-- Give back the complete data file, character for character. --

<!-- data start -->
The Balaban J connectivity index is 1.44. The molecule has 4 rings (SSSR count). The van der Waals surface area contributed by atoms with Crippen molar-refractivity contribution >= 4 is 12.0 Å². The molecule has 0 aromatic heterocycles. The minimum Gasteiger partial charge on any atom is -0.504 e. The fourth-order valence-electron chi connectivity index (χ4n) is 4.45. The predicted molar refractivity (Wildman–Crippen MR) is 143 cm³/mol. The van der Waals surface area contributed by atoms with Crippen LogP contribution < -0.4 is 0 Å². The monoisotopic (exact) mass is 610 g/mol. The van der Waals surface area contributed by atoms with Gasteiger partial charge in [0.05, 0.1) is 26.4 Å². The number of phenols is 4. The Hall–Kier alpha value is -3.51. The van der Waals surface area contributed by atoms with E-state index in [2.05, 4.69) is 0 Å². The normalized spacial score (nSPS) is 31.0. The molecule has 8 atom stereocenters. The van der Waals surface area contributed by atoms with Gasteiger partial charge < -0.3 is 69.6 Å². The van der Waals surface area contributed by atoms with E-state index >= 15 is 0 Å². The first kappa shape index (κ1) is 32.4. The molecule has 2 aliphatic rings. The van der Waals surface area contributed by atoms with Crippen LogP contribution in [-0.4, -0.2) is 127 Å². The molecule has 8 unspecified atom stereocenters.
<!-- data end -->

The Balaban J connectivity index is 1.44. The molecule has 4 rings (SSSR count). The van der Waals surface area contributed by atoms with Crippen molar-refractivity contribution >= 4 is 12.0 Å². The molecule has 0 aromatic heterocycles. The minimum Gasteiger partial charge on any atom is -0.504 e. The fourth-order valence-electron chi connectivity index (χ4n) is 4.45. The predicted molar refractivity (Wildman–Crippen MR) is 143 cm³/mol. The van der Waals surface area contributed by atoms with Crippen LogP contribution < -0.4 is 0 Å². The monoisotopic (exact) mass is 610 g/mol. The van der Waals surface area contributed by atoms with Gasteiger partial charge in [0.05, 0.1) is 26.4 Å². The number of phenols is 4. The Hall–Kier alpha value is -3.51. The van der Waals surface area contributed by atoms with E-state index in [2.05, 4.69) is 0 Å². The normalized spacial score (nSPS) is 31.0. The molecule has 8 atom stereocenters. The van der Waals surface area contributed by atoms with Gasteiger partial charge < -0.3 is 69.6 Å². The van der Waals surface area contributed by atoms with E-state index >= 15 is 0 Å². The first kappa shape index (κ1) is 32.4. The molecule has 2 aliphatic rings. The van der Waals surface area contributed by atoms with Crippen LogP contribution in [-0.4, -0.2) is 127 Å². The molecule has 8 unspecified atom stereocenters.